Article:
- Considering that Grindelwald was able to prevent Voldemort himself from reading his mind after he'd been in prison for fifty odd years, I'm pretty sure he'd have no problems masking any thoughts from Queenie
- Also Queenie said she had difficulty reading British minds. It wouldn't be hard to believe she would also have difficulty with other European minds and depending on the theory, Grindelwald was either from Germany, Eastern Europe, or Scandinavia.
- It's a reasonable assumption that Grindelwald was skilled at Occlumency, even at this early stage of his terrorist career. It's probably considered as crucial a skill for ambitious Dark Arts practitioners as the Unforgivable Curses.
- So wait a moment, just how did Newt know to cast a revealing spell on Percival Graves? Did I miss something like him maybe saying something that only Grindelwald would say during a previous scene when the two interacted? Such as when he sentences them to death.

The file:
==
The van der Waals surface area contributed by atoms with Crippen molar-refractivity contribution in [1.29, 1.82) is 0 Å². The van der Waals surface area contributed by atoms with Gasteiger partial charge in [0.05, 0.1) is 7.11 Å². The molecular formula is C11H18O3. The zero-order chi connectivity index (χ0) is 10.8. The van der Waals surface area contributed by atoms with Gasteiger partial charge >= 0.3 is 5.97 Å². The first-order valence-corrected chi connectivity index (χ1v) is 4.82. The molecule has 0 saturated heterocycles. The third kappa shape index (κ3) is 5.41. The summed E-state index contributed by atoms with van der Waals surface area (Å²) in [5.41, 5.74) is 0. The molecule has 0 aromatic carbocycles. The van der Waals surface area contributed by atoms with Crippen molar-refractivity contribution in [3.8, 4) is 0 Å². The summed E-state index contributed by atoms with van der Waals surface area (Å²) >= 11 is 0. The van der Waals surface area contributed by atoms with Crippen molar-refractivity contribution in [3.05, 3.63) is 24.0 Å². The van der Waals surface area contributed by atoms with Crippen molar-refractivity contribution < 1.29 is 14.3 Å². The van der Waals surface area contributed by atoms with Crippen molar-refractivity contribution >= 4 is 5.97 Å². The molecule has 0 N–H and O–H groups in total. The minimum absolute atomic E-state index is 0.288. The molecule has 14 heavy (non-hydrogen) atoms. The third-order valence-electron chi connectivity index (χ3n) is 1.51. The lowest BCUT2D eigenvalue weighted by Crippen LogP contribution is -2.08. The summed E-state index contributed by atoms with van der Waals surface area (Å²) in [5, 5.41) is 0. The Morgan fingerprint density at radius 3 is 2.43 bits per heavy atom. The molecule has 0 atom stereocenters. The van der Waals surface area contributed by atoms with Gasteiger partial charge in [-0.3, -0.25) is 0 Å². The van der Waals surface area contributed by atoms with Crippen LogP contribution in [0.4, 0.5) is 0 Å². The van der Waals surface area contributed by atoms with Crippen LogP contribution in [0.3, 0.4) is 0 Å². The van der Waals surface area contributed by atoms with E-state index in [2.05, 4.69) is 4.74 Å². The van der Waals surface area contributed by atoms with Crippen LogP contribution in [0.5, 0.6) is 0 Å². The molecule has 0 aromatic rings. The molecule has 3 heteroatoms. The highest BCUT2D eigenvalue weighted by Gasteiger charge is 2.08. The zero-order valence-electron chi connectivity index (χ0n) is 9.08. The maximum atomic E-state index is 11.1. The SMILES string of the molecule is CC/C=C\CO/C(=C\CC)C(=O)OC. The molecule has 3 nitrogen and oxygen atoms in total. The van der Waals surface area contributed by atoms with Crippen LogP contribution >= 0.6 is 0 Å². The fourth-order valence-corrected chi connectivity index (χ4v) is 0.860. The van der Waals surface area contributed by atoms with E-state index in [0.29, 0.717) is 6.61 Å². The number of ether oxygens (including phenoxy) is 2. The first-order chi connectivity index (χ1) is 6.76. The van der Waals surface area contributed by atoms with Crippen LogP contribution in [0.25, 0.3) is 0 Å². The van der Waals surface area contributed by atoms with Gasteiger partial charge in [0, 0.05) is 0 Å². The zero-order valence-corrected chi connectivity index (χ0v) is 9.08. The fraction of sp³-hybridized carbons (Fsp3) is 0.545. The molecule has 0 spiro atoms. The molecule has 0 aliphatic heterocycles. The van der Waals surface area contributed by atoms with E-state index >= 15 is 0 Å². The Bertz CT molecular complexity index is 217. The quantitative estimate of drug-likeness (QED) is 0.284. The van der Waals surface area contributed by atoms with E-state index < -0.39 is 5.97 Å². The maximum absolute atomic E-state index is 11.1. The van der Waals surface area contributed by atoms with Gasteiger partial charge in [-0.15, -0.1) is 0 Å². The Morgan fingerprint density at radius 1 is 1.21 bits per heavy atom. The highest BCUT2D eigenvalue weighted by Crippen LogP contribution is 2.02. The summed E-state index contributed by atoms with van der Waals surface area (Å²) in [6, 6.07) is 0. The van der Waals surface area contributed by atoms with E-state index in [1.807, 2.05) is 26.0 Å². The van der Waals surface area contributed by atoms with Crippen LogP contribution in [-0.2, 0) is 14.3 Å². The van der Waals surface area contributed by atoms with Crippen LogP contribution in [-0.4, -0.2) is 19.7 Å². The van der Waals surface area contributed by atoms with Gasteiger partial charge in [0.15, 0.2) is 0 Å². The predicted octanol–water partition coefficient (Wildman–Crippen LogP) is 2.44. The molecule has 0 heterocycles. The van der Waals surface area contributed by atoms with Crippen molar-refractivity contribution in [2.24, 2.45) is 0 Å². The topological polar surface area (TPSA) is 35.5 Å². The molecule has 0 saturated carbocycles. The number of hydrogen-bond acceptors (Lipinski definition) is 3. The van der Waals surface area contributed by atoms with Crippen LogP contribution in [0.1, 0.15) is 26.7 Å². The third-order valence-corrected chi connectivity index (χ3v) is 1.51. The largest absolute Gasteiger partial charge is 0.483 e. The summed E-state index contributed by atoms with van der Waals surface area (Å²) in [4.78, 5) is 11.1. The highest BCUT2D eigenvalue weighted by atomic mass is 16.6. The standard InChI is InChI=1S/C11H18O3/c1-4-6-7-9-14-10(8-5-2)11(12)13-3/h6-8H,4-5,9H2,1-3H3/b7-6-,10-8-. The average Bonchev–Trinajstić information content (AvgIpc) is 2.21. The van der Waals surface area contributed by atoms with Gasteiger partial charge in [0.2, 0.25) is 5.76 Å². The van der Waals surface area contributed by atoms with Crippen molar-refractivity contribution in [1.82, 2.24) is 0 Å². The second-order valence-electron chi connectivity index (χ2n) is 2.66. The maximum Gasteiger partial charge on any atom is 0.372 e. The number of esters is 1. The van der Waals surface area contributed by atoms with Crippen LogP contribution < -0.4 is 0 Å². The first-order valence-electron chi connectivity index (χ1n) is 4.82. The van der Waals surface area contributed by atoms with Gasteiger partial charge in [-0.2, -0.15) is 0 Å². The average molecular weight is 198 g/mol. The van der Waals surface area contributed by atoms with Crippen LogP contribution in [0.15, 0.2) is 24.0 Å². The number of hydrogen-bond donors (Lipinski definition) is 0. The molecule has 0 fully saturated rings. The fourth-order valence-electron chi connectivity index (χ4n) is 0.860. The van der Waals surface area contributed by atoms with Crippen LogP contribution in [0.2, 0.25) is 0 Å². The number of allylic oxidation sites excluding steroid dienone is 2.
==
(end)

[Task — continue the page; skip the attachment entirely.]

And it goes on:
- "Graves" was able to fend off several dozen Aurors at once. That's not something an ordinary wizard can do, even one high up in government.
- Fair. It still seems a little strange of a conclusion to make (Sure, he didn't suspect that he was really Grindelwald until after he was revealed), but it does seem a little broad of a conclusion to take that Graves is an imposter just because he appears to be able to perform such a feat. Unless it was stated that only Grindelwald and Dumbledore could even think of doing that earlier on?
- Graves was ranting on just before then about how the statute of secrecy was useless and outdated and needed to be dismantled which, as we learned earlier in the movie while he was interrogating Newt, is a viewpoint commonly held by Grindelwald sympathizers. Add that to the fact that he was also clearly attempting to recruit/use Credence ó which, as Newt was asking earlier, isn't what you should be doing with an Obscurial when you should be saving them instead ó and it probably wasn't hard for him to put together that this guy was not Graves.